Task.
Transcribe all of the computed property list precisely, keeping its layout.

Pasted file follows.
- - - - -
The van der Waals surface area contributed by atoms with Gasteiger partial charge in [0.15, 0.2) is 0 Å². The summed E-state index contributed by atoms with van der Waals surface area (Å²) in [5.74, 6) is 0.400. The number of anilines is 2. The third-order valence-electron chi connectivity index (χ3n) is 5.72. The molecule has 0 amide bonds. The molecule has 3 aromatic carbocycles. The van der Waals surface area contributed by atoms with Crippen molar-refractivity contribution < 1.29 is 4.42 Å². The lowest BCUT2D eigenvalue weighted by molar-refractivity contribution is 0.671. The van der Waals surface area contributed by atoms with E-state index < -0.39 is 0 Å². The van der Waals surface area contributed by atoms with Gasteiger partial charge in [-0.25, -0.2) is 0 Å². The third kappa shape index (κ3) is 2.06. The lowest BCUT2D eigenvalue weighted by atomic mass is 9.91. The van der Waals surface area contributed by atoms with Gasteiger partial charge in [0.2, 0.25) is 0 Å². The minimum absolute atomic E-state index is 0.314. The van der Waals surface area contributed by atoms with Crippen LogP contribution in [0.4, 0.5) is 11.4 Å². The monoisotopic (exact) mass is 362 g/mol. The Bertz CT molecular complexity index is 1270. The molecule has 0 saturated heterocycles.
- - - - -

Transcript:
The van der Waals surface area contributed by atoms with Gasteiger partial charge in [0.15, 0.2) is 0 Å². The summed E-state index contributed by atoms with van der Waals surface area (Å²) in [5.74, 6) is 0.400. The number of anilines is 2. The third-order valence-electron chi connectivity index (χ3n) is 5.72. The molecule has 0 amide bonds. The molecule has 3 aromatic carbocycles. The van der Waals surface area contributed by atoms with Crippen molar-refractivity contribution < 1.29 is 4.42 Å². The lowest BCUT2D eigenvalue weighted by molar-refractivity contribution is 0.671. The van der Waals surface area contributed by atoms with E-state index < -0.39 is 0 Å². The van der Waals surface area contributed by atoms with Gasteiger partial charge in [-0.25, -0.2) is 0 Å². The third kappa shape index (κ3) is 2.06. The lowest BCUT2D eigenvalue weighted by atomic mass is 9.91. The van der Waals surface area contributed by atoms with Gasteiger partial charge in [0.2, 0.25) is 0 Å². The minimum absolute atomic E-state index is 0.314. The van der Waals surface area contributed by atoms with Crippen LogP contribution in [0.4, 0.5) is 11.4 Å². The monoisotopic (exact) mass is 362 g/mol. The Bertz CT molecular complexity index is 1270. The molecule has 0 saturated heterocycles.